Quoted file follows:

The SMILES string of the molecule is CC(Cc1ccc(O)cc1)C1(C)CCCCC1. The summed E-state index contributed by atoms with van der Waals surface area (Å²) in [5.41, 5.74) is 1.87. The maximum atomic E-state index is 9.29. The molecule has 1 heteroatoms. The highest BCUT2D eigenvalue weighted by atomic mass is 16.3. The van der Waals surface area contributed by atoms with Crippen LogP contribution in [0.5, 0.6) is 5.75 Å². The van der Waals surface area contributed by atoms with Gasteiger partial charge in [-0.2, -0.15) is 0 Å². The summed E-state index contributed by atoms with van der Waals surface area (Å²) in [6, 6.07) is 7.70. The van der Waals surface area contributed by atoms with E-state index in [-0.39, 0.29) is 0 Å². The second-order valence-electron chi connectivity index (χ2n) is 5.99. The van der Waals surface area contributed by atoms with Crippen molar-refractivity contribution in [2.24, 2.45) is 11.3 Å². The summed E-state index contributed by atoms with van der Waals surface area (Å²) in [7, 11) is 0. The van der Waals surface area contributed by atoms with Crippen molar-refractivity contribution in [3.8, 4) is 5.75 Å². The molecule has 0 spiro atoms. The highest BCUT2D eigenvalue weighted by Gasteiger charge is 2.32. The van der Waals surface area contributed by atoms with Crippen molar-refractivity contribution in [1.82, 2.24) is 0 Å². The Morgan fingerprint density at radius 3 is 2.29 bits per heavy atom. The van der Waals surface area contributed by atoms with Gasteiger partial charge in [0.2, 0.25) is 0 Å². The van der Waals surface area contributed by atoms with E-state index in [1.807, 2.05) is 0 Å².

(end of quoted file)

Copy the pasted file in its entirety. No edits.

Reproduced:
The SMILES string of the molecule is CC(Cc1ccc(O)cc1)C1(C)CCCCC1. The summed E-state index contributed by atoms with van der Waals surface area (Å²) in [5.41, 5.74) is 1.87. The maximum atomic E-state index is 9.29. The molecule has 1 heteroatoms. The highest BCUT2D eigenvalue weighted by atomic mass is 16.3. The van der Waals surface area contributed by atoms with Crippen LogP contribution in [0.5, 0.6) is 5.75 Å². The van der Waals surface area contributed by atoms with Gasteiger partial charge in [-0.2, -0.15) is 0 Å². The summed E-state index contributed by atoms with van der Waals surface area (Å²) in [6, 6.07) is 7.70. The van der Waals surface area contributed by atoms with E-state index in [-0.39, 0.29) is 0 Å². The second-order valence-electron chi connectivity index (χ2n) is 5.99. The van der Waals surface area contributed by atoms with Crippen molar-refractivity contribution in [2.24, 2.45) is 11.3 Å². The summed E-state index contributed by atoms with van der Waals surface area (Å²) in [7, 11) is 0. The van der Waals surface area contributed by atoms with Crippen molar-refractivity contribution in [3.8, 4) is 5.75 Å². The molecule has 0 spiro atoms. The highest BCUT2D eigenvalue weighted by Gasteiger charge is 2.32. The van der Waals surface area contributed by atoms with Crippen molar-refractivity contribution in [1.82, 2.24) is 0 Å². The Morgan fingerprint density at radius 3 is 2.29 bits per heavy atom. The van der Waals surface area contributed by atoms with Gasteiger partial charge in [0.2, 0.25) is 0 Å². The van der Waals surface area contributed by atoms with E-state index in [1.807, 2.05) is 0 Å².